To my suggestion that Scottish Farmers used more conventional farming, that embraced nature and good practice", and that was the reason for the absense of BTB in Scotland.
If it is the case that this wasn't Nicks Quote, then I apologise profoundly for my mistake. Having said that we have some excellent farmers who maintain healthy stocks and good practices. We must not make rash decisions just because we do not have the right answer now.
If a farmer outside the gloucester area who previously has no BTB, but detects the disease a few weeks after the cull it will be yet another tragedy.
Think about it a proposed 70% of an area of Badgers, killed, and 30% broken families, sub adults lost, adults disorientated, some injured, and frightened, group dynamics disrupted, and previous Badger setts abandoned.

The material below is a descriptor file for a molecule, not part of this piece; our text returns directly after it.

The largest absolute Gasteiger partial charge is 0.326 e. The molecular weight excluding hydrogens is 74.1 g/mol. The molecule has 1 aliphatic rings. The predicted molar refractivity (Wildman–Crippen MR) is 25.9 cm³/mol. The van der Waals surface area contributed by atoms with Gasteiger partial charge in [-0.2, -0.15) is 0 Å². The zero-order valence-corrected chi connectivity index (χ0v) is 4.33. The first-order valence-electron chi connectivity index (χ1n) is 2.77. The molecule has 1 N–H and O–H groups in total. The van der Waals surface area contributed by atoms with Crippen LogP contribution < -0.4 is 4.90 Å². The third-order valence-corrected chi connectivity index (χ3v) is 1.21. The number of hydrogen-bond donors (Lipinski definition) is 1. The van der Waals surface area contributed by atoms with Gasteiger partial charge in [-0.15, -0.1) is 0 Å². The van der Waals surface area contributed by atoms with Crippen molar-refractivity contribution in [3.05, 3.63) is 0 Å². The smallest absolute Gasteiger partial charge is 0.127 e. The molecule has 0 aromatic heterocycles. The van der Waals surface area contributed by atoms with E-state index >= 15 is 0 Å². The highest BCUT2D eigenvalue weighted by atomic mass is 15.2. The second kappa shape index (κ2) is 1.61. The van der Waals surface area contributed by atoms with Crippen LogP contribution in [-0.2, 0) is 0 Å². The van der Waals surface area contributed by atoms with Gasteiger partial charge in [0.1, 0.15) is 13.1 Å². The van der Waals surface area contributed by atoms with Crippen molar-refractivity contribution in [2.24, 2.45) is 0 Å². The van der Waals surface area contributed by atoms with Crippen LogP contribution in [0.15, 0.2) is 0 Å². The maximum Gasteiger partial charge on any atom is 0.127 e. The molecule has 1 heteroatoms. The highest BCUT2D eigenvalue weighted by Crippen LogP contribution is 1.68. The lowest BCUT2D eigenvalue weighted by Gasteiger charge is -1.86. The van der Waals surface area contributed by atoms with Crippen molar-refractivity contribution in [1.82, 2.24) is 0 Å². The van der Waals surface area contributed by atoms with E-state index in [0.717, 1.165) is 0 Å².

I think the NFU believes it is the same as spraying a crop to reduce insect pests, or shooting a few pigeons to reduce crop damage :)

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Alan C.
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Re: Badger cull

#70 Post by Alan C. » October 29th, 2012, 10:37 pm

rana
Well we have got off of the beaten track,
How so?
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lewist
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Re: Badger cull

#71 Post by lewist » October 29th, 2012, 10:40 pm